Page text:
So if Greg chooses randomly, Kathleen will need 2 + 2/3 guesses.

Greg, being the greedy bastard that he is, will however seek to maximize his gains. He could choose the more expensive Z2xZ2 more often. Not too often, though, as Kathleen could just blindly guess Z2xZ2 if Greg always chooses Z2xZ2 in the hope of getting 3 EUR from Kate every time. (This all depends on the penalty Kathleen has to pay when she guesses wrong).

Suppose Greg chooses Z2xZ2 with probabilty p, and Z4 only with probability (1-p). This ups Greg's revenue to p*3 + (1-p)*(7/3) = 7/3 + 2p/3.

So Kathleen had better come up with a strategy that costs her at most 7/3 in both cases! Does such a strategy exist? I don't know (yet!)....

Tuesday, October 31, 2006

Games and groups: Introduction

Here's a simple game two people that know group theory can play:

The first player picks a finite group G. He tells the second player the size of the group, let's call it N, and labels the elements a, b, c and so on.

The second player now asks questions of player 1 of the form: "What is element x times element y?" repeatedly. The game ends when the second player can name the isomorphism type of G. The second player is allowed access to resources such as computers, group theory texts she's read, group theory texts she's heard of but didn't understand, and so on. Only mindreaders and spies are not allowed!

Let's call the first player Greg and the second player Kathleen.

To make things interesting, suppose Kathleen has to pay one euro for each question. If she guesses the isomorphism type of the group wrong, she has to pay 1+n^2 euros. What's her best strategy, and what is her expected loss? (If she really has no clue, she 's still better off by asking for the entire multiplication table and saying 'It's the group with multiplication table equal to this')

Here's a few games:
Greg: 1!
Kathleen: Trivial group. Duh!

Greg: 2!
Kathleen: Cyclic group of order 2. Not that hard!

Greg: 3!
Kathleen: Cyclic group of order 3. I'm still breaking even!

Greg: 4!
Kathleen: Oh dear...

Here's where it gets interesting! There are two groups of order four, the cyclic group of order four and the direct product of two cyclic groups of order 2, and Kathleen is going to have to distinguish between them somehow. The former group has two elements of order 4, one of order 2 and the identity, whereas all non-identity elements in the latter group have order 2. So one strategy for her could be to go hunting for elements with order 4. Let's have her have a shot:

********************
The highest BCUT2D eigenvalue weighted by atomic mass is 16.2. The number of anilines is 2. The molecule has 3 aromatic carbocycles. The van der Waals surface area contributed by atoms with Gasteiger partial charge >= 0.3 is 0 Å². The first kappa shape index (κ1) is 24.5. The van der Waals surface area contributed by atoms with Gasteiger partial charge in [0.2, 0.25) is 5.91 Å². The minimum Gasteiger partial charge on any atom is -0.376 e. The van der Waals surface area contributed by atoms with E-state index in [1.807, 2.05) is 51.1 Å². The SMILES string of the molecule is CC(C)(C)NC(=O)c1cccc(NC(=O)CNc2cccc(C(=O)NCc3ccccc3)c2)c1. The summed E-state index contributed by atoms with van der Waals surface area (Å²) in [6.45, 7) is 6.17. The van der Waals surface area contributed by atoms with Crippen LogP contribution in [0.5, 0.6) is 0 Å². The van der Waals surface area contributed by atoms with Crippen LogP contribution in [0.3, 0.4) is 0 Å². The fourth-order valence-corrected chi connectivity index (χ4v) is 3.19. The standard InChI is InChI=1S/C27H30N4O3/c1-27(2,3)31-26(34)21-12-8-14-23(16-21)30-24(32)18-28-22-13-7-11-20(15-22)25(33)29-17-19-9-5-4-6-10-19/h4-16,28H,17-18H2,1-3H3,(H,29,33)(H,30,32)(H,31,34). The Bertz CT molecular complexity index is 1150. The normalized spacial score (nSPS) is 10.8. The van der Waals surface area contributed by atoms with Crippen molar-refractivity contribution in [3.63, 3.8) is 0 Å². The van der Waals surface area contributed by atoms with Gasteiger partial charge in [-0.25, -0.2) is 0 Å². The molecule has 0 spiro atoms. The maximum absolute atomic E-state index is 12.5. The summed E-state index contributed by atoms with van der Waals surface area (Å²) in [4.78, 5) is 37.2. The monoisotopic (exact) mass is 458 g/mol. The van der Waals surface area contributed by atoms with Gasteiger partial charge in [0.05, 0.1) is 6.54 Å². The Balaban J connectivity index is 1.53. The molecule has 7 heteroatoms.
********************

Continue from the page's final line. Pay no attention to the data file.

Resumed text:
Kathleen: What element a times element a?
Greg: Ha ha! It's element a! Congratulations! You've found out that every group has an identity!
Kathleen: Well, what's element b times element b?
Greg: Ummm, it's element c.
Kathleen: Gotcha! Element b has order 2 or 4 (it's not the identity, because that's element a), but by what you've just told me, it's not 2, because then element b times element b would've been element a. Cyclic group of order 4!
Greg: That'll be two euros, please.

Let's rewind the conversation to Greg's last answer. What would have happened if he said: "Element a, as well!"? In that case, Kathleen still would have had to decide between the two groups, but she's already found the identity element(being a) and an element of order two(that's b). If any of the remaing elements has order 4, then both have order 4 and G is the cyclic group of order 4. Otherwise, if either of the remaining elements also has order two, it's the direct product she's looking at. In any case, her next question ought to be (she's getting bored with saying element all the time)
Kathleen: what's c times c?
If Greg says a (the identity), c also has order 2 - so the group is a direct product of two copies of the group of order two; if he says b then c has order 4- so the group is cyclic of order four, and if he says c or d he's cheating!

But we can rewind farther than that. What if Greg's first answer had been element b (or c or d, for that matter)? Kathleen could have got lucky and picked an element of order 4 on the first try, and when she asks for the product of b and b and gets c or d as an answer, she knows she's dealing with the cyclic group of order four. On the other hand, the answer could be b and she would be none the wiser - only now, element a has order 2, element b is the identity. All Kathleen needs to know now is whether element c has order 2 as well (when c times c is b, the identity), or that c times c is a.

Confused yet? I know I am! Has Kathleen covered all her bases? Is her strategy optimal?
What's Greg's part in all of this? What can he do to confuse Kathleen?

A teaser for the next episode:

Greg: 5!
Kathleen: Cyclic group of order 5. Phew, another easy one!

Greg: 6!
Kathleen: Can I ask you a question?
Greg: Element times element products! One euro, only! Get them while they're hot! Or are you talking about something else?
Kathleen: Is the group abelian?
Greg, Well, that's the 37 dollar question, now isn't it?
Kathleen: Well, the value of that question is...